You also come to appreciate how much of a drummer’s sound is in the hands themselves. You can’t buy new ones—the only upgrade is to work at it.

Take us through a day in your life, from a possible morning routine through to your work, please.

I’m up at 6:30. I put on some music while I make coffee. My girlfriend and I read the news and talk about the day to come. The neighbor’s cat might wander over. I’m off to the day job by 8:00.

My standard evening ritual for the past two decades is to grab a solo dinner in downtown LA, get a coffee, then hit the practice space for an hour or two before whatever rehearsal may be happening.  

Could you describe your creative process on the basis of a piece, live performance or album that's particularly dear to you, please?

The second Oort Smog album, Every Motherfucker Is Your Brother, is a single continuous piece that we wrote over the span of 18 months.

There’s a lot to keep track of, so we record all of our ideas as soon as we can play them. It’s a good method for working on something over a long time span, and allowed us to put together a fairly long and intricate arrangement without writing anything down.

Listening can be both a solitary and a communal activity. Likewise, creating music can be private or collaborative. Can you talk about your preferences in this regard and how these constellations influence creative results?

Collaboration is crucial to me.

Working in a duo, I can write something on the drums with an idea of what Patrick might do on the sax. Most of the time I will not tell him what I have in mind, and what he actually comes up with is much better than what I envisioned. That changes the trajectory of the song, and now we’re headed in an unexpected direction.

It’s much more exciting than just following a plan.

How do your work and your creativity relate to the world and what is the role of music in society?

Music has many roles in society. It builds community, often bypassing social barriers. It provides a vehicle for the expression of feelings and ideas that don’t fit the parameters of what society deems acceptable. It defines the aesthetic of each cultural epoch. It provides a connection to those we are separated from by time or space. It’s a major component of public ritual.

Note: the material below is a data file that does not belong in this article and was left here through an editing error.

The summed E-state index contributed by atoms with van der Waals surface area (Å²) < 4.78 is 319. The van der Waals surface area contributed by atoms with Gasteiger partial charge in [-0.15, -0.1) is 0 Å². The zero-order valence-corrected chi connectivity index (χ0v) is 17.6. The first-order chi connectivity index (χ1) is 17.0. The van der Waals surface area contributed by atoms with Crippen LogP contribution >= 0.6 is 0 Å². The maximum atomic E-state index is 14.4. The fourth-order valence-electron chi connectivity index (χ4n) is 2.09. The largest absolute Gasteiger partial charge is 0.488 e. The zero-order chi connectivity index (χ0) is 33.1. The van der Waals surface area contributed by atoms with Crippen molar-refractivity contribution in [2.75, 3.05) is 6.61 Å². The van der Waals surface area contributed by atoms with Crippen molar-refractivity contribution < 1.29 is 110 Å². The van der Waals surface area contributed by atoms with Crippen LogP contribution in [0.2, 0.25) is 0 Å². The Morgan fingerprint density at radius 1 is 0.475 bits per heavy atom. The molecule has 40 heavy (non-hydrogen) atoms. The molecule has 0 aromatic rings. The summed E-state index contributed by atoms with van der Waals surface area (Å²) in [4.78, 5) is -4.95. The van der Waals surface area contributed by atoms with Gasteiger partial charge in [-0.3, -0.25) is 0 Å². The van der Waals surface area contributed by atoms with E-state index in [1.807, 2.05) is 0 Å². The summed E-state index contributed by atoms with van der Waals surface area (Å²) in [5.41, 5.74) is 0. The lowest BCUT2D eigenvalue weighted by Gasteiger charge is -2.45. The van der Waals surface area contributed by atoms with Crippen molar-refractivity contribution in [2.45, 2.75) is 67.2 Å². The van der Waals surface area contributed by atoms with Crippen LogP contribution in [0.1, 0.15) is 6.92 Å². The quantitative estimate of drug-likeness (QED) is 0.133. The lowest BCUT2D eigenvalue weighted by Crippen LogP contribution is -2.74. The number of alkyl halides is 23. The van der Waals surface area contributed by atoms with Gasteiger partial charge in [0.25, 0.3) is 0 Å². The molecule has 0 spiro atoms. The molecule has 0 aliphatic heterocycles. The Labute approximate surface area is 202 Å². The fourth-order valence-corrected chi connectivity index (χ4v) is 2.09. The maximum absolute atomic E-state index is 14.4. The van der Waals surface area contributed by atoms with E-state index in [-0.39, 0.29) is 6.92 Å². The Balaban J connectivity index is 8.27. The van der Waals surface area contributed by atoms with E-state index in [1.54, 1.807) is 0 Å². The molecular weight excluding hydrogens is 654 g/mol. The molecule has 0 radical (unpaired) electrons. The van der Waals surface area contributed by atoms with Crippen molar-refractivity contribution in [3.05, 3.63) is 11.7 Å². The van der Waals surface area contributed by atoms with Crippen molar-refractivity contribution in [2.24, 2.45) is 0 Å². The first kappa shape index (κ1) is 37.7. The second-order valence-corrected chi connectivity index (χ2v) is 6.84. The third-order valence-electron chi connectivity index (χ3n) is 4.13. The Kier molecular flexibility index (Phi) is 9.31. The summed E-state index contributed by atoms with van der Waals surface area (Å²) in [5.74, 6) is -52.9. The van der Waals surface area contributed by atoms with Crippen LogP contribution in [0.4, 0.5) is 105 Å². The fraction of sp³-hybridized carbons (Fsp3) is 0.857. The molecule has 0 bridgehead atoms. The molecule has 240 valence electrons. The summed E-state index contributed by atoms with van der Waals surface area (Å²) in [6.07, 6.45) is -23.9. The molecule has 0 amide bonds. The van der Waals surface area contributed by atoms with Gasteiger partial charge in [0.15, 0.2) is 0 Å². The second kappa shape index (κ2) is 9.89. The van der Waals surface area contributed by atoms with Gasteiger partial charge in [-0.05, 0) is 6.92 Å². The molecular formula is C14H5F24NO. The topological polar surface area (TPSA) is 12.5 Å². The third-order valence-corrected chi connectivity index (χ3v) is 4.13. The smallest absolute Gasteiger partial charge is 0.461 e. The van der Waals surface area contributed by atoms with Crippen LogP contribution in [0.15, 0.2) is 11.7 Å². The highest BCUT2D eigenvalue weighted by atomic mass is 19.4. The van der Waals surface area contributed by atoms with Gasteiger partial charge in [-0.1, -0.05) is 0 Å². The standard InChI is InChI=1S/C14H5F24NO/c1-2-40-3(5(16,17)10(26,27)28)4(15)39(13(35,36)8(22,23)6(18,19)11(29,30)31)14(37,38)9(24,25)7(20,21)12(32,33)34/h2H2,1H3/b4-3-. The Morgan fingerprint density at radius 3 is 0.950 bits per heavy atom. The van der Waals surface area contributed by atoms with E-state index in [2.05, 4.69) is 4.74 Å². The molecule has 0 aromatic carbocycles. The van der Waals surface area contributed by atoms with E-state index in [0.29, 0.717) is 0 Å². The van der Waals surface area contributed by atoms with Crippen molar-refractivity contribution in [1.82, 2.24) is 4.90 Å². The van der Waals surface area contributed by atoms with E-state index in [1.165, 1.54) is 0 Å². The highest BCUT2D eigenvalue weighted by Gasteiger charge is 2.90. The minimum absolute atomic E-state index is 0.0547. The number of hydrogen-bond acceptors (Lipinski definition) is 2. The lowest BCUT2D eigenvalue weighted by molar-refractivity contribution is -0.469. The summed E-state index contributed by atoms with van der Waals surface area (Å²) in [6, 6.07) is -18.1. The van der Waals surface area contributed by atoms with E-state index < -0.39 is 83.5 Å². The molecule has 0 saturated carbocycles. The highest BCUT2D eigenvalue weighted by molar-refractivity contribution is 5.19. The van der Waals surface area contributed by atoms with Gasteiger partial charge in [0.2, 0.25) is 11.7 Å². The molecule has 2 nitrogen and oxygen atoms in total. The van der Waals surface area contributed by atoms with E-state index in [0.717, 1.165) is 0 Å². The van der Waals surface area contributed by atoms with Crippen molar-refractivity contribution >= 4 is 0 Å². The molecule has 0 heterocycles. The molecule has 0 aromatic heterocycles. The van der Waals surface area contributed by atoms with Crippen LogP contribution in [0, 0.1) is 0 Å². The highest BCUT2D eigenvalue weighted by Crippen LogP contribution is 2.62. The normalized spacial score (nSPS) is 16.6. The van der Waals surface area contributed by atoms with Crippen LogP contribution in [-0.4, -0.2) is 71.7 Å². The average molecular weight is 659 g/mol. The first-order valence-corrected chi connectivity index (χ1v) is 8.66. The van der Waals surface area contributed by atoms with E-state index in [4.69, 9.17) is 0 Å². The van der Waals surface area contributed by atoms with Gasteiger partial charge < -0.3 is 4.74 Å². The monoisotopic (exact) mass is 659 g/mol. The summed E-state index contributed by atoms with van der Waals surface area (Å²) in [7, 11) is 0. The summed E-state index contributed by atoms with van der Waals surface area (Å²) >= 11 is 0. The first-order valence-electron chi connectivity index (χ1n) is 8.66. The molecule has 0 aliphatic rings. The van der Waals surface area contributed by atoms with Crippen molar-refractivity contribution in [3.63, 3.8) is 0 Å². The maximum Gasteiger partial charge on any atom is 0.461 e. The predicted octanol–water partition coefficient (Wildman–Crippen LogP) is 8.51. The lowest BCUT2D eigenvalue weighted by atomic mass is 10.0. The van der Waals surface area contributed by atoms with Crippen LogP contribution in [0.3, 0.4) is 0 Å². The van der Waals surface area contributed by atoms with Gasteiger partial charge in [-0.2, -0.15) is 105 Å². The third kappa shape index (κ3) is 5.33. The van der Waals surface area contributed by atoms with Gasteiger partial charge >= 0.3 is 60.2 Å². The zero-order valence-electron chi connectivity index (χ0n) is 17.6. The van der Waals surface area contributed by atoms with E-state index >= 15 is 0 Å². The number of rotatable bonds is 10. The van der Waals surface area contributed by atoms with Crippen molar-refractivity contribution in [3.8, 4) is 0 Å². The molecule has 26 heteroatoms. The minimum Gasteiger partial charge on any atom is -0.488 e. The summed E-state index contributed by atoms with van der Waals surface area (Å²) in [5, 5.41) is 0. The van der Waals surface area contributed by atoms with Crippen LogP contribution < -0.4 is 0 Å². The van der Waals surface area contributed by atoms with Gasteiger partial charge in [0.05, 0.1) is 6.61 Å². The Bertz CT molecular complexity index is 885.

If we’re lucky, someone will play the right song for us when we die. Music is the fabric of life. My part is just a tiny, tiny thread.

Art can be a way of dealing with the big topics in life: Life, loss, death, love, pain, and many more. In which way and on which occasions has music – both your own or that of others - contributed to your understanding of these questions?

Patrick Shiroishi is my bandmate in Oort Smog. He and I did a one off non-Oort Smog session last year. Two days before the session, Patrick’s close friend suddenly died. That same day, my wife decided to end our marriage. We could’ve postponed the session, but decided to just do it.

I don’t know if that music will ever be released. I don’t know if it’s any good. But on that day, the music gave us something to hang on to when it felt like the ground had disappeared beneath our feet.

How do you see the connection between music and science and what can these two fields reveal about each other?  

Science yields successive technological tools that have tremendous influence on the creation and consumption of music. Musicians pushing the limits of their tools inspire the development of new technology.

The ingenuity of each field feeds the other.

Creativity can reach many different corners of our lives. Do you feel as though writing or performing a piece of music is inherently different from something like making a great cup of coffee? What do you express through music that you couldn't or wouldn't in more 'mundane' tasks?

I don’t think there’s an inherent difference. It’s a matter of where we choose to focus our creative energy, individually and culturally.

There’s a guy named Jack Benchakul who owns a coffee shop called Endorffeine here in LA. He personally brews every cup of coffee, and he does it like his life depends on it. There’s so much detail, focus, and passion in what he does. So that’s where he puts his creative energy.

What I express through music is mostly nebulous blobs of feeling or ideas that are difficult to describe. What I express through music is … music.

Music is vibration in the air, captured by our ear drums. From your perspective as a creator and listener, do you have an explanation for how it is able to transmit such diverse and potentially deep messages?

It pretty much works the same way as speech, right? The difference is that music leaves room for the listener to apply their own understanding to what they’re hearing.

There is no definitive understanding, and that’s where the magic is.